Shirley Alexander, the deputy vice-chancellor (education and students) at the University of Technology and a member of the expert panel which provides advice on higher education to the Office for Learning and Teaching, became a single mother when she was widowed in her early 20s and says that commonwealth support for her education made all the difference. She suggests the government could focus on funding women of all age groups who have children and who don't have access to education.

"They may be trapped in a situation where they can't afford to study because they have to be a breadwinner or they are trapped by violence – the opportunity to be funded to get an education to improve their lives and the lives of their children is life-changing."

So we've sorted the jobs, the education and the protection from violence.

Marie Coleman, chair of the social policy committee of the National Foundation for Australian Women, wants to remind the PM that much depends on women having a roof over their heads.

Prime Minister, you can fix this!

Coleman says: "This government is evacuating – for the first time since Menzies – a Commonwealth role in housing . . . it's disgraceful. Women who leave men need safe and affordable housing."

And perhaps some advice from a fellow politician would be helpful.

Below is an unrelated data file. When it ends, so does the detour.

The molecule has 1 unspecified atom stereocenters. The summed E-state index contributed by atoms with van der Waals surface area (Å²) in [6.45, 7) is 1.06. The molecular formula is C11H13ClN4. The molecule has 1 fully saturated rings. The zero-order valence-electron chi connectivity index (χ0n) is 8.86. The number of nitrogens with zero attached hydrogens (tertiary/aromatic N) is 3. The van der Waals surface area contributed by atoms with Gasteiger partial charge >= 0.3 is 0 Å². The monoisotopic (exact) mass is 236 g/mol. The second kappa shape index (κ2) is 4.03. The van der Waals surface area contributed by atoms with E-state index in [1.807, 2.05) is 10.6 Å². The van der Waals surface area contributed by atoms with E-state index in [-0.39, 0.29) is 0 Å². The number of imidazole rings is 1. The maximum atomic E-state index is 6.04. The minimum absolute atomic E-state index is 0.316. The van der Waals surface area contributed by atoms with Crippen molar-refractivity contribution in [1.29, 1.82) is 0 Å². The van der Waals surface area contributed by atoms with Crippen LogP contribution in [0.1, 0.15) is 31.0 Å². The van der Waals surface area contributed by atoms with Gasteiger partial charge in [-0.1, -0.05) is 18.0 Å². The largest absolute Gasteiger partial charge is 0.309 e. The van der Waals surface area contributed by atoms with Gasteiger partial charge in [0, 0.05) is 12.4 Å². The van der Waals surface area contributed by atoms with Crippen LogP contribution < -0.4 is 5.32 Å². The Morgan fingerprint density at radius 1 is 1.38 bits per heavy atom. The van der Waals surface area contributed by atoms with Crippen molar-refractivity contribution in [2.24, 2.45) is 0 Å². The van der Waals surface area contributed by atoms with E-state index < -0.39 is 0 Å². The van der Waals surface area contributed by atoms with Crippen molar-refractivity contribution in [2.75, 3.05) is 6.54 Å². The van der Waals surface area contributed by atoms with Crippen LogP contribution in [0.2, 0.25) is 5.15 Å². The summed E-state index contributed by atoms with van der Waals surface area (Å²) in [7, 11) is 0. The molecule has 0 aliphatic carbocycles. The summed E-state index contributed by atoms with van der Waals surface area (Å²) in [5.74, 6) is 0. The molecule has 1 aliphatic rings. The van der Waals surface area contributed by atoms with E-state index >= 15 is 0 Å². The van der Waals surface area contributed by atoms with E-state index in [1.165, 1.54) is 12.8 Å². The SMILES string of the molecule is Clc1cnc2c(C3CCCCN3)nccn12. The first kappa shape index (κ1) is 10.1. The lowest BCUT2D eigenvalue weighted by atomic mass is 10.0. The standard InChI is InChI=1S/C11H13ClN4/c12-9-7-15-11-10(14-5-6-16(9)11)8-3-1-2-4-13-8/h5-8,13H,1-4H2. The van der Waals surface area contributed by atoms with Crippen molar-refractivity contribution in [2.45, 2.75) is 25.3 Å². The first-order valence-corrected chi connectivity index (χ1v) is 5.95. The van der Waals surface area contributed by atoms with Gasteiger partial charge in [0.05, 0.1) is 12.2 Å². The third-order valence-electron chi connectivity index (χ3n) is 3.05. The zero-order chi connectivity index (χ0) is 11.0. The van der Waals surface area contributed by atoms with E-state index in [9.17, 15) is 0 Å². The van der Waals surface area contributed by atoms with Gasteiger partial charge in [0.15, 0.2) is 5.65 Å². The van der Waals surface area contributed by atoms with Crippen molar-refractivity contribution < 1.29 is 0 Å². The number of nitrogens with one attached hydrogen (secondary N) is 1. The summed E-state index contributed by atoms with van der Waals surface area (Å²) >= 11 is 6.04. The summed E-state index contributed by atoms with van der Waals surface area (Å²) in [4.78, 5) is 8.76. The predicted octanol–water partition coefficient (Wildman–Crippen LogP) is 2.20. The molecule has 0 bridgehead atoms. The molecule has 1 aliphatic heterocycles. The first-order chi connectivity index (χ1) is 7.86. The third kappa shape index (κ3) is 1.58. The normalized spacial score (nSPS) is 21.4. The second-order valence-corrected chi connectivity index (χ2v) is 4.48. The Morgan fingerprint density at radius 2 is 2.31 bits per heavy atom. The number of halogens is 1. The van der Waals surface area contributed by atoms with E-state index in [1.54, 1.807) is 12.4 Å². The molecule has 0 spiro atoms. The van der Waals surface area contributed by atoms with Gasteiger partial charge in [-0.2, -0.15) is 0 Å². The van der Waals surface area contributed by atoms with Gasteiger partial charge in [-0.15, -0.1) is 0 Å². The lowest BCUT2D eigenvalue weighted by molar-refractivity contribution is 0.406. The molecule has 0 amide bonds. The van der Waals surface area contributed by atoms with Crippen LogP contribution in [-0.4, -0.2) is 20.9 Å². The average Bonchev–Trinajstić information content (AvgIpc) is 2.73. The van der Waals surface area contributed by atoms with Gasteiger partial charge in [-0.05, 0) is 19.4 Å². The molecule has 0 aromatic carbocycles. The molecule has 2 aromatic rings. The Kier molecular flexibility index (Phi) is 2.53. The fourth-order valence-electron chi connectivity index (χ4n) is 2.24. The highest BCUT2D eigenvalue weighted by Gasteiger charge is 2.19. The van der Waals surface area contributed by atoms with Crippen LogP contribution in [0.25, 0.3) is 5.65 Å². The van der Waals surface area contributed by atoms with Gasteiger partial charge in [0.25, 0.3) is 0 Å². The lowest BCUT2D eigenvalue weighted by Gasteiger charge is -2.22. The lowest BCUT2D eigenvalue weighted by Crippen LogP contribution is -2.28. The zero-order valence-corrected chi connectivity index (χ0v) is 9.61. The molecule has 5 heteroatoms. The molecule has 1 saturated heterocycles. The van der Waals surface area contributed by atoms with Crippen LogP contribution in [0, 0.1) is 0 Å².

Kelly Vincent, the Dignity for Disability MLC in South Australia, has a long list for the PM. And she's not afraid to use it.

She says parental rights are often denied – through forced sterilisation -  to women with a disability. No wonder, since many of those women have also been denied sex education. Hard to speak up, says Vincent, "when you don't know what's normal and healthy". More terrifying, Prime Minister, that absence of education means women with disabilities can't speak up about abuse.

Or what about advice from a senior medico, Sharon Tivey, the president of the Australian Federation of Medical Women and a staff anaesthetist at St George Hospital?

Tivey says the federation is very concerned about the impact of funding cuts on domestic violence services.

"We want to see that funding reinstated," she said.

And another thing: ensure that the medical curriculum across universities introduces gender aspects of disease and disease management, suggests Tivey.

We'd lose fewer women to ischaemic heart disease if more doctors knew that men might get those chest pains, but women are more likely to say they feel tired.

Perhaps you can pass that bit on to the Minister for Education, since he is so interested in universities.

And finally, everything comes down to money.

Julie Kun, the acting CEO of WIRE, a women's information service which has done lots of research on women and money, says the PM really needs to reduce that persistent gender wage gap, now blown out to 18.8 per cent.

"If women and men were paid the same, it would mean fewer women would say 'I gave up my work when I had a child because my husband earns much more than me'."

As Kun says, "Economics isn't the whole thing but it's something."

"If women had that 18.8 per cent in their paypacket, what an impact it would hve on their future."

There you go, Mr Abbott. #PMforShe. It has a nice ring to it. You should try it.

Follow Jenna on Twitter @jennaprice or email jenna_p@bigpond.net.au